Sternoclavicular joint infection is very rare. Osteomyelitis is a known complication of septic sternoclavicular joint. Once this condition is diagnosed, aggressive management including antibiotic and surgical debridement is warranted. Patients are often left with sizeable sternoclavicular defects that may need surgical reconstruction. In this report, we describe the use of a completely detached pectoralis major flap for the reconstruction of a large sternoclavicular defect after resection for osteomyelitis. Briefly, after the debridement of the infected sternoclavicular joint, the pectoralis major was detached from its sternoclavicular attachments and further detached from the humeral attachments rendering it completely detached on a vascular pedicle. The muscle was advanced to cover the defect and secured. Patient recovered well without any surgery related complication. She retained good use of the ipsilateral upper extremity. The pectoralis major can be completely detached to provide ample coverage for sternoclavicular joint reconstruction if needed.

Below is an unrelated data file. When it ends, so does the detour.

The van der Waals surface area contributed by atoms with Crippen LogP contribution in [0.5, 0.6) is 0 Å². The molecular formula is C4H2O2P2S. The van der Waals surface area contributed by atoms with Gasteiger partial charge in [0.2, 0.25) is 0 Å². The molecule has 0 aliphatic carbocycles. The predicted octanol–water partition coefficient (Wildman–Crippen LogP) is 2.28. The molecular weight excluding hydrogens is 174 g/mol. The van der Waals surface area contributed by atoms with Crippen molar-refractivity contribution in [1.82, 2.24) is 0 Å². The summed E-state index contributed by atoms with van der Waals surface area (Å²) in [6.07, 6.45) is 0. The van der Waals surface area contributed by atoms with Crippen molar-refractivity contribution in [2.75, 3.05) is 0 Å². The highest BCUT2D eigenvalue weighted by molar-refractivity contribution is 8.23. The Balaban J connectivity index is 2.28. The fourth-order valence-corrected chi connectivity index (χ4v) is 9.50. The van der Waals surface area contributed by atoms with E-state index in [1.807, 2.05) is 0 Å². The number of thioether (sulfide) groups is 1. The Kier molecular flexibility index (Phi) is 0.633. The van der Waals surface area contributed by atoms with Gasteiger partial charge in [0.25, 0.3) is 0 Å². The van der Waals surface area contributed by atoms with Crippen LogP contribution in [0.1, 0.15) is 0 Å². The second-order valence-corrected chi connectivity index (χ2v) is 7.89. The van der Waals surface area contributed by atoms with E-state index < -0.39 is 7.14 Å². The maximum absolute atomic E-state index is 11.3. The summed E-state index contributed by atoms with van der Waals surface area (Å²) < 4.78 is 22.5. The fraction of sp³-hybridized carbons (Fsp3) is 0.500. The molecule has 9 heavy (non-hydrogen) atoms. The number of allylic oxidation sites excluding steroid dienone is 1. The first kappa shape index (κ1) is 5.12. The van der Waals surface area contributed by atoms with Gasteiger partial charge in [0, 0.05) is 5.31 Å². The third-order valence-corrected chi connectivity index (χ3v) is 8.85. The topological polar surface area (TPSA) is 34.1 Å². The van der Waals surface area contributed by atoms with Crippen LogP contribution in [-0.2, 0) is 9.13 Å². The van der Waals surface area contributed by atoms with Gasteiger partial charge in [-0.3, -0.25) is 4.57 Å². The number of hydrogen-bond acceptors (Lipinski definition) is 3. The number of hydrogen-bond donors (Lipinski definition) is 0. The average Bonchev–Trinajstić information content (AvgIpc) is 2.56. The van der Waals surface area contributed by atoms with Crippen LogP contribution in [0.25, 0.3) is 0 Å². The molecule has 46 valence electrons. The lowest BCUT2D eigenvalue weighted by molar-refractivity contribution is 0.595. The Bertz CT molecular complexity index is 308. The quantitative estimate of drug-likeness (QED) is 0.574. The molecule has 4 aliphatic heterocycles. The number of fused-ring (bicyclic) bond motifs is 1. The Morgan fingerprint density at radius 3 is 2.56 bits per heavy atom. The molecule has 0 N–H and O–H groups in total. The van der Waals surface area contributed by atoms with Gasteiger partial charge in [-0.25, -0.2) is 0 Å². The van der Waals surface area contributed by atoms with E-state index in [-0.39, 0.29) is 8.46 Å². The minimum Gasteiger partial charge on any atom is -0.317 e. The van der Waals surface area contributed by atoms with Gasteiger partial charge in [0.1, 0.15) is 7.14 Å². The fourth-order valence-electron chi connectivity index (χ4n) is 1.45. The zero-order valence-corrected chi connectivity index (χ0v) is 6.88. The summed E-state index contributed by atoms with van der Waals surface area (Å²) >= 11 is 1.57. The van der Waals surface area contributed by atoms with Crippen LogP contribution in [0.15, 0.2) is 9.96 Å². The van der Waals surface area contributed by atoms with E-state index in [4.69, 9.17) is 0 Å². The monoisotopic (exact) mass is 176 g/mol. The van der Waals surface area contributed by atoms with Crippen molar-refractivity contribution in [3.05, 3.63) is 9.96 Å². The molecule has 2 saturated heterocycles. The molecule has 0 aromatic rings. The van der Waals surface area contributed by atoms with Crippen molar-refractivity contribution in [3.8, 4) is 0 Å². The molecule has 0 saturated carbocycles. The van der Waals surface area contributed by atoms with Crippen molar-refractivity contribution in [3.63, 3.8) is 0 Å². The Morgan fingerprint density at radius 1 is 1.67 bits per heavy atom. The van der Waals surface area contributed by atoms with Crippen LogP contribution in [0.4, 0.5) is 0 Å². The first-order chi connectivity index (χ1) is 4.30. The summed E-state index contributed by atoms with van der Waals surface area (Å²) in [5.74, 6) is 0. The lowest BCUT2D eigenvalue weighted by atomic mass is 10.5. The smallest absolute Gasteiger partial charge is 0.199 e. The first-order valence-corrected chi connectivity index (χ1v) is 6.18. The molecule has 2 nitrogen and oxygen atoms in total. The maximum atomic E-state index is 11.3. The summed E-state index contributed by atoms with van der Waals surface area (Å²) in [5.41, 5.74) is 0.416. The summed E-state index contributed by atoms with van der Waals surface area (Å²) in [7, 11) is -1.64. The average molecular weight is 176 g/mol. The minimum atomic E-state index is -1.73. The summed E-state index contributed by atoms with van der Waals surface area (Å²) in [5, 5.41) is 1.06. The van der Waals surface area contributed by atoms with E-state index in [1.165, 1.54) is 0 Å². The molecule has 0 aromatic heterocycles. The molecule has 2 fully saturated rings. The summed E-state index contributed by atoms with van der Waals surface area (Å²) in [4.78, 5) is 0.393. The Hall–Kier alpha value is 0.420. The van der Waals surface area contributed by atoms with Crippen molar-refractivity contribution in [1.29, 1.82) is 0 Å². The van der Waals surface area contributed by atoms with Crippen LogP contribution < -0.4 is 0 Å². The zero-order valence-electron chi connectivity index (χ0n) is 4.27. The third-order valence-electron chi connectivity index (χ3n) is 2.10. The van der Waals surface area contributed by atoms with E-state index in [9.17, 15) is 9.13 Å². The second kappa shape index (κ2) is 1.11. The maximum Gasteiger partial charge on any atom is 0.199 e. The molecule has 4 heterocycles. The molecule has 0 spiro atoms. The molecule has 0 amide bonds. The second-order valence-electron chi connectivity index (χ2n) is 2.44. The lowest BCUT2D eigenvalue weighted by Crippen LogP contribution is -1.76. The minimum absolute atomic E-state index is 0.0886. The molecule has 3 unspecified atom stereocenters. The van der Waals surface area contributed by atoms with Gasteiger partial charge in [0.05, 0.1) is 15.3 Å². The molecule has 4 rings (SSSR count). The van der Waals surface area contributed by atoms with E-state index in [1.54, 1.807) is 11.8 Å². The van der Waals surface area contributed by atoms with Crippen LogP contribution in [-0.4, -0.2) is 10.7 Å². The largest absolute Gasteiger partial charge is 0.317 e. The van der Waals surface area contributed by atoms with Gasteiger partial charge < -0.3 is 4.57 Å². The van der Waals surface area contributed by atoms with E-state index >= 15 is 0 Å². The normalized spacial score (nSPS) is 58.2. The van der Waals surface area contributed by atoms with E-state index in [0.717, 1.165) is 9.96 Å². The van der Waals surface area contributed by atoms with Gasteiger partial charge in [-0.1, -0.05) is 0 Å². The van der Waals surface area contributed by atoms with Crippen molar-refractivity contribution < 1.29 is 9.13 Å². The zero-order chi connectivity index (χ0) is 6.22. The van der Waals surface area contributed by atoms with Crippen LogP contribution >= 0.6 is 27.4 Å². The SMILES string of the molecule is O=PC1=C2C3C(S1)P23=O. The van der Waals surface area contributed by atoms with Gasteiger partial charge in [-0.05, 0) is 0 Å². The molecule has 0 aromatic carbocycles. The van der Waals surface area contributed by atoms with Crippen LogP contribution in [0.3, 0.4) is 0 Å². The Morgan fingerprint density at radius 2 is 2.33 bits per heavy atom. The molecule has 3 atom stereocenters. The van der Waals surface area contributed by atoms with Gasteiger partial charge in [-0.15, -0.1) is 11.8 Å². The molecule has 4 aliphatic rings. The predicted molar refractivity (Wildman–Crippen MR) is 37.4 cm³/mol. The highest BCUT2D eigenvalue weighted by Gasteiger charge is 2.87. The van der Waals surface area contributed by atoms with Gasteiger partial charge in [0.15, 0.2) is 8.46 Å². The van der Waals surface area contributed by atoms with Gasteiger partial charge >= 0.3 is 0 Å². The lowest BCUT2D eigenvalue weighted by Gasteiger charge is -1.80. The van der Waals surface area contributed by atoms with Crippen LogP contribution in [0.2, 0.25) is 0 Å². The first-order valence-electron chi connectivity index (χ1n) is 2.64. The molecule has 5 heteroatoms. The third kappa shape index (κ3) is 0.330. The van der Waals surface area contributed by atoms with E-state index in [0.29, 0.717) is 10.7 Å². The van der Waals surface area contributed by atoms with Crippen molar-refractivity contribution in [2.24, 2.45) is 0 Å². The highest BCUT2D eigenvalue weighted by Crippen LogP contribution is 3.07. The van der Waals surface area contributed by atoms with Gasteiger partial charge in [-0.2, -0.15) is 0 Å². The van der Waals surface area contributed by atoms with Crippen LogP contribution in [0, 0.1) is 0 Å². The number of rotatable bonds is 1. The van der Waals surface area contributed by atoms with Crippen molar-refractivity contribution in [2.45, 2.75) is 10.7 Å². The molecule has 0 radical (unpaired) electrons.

Opoku-Agyeman, Jude; Perez, Sergio; Behnam, Amir; and Matera, David, "Reconstruction of Sternoclavicular Defect with Completely Detached Pectoralis Major Flap" (2019). Plastic Surgery Resident Research. 2.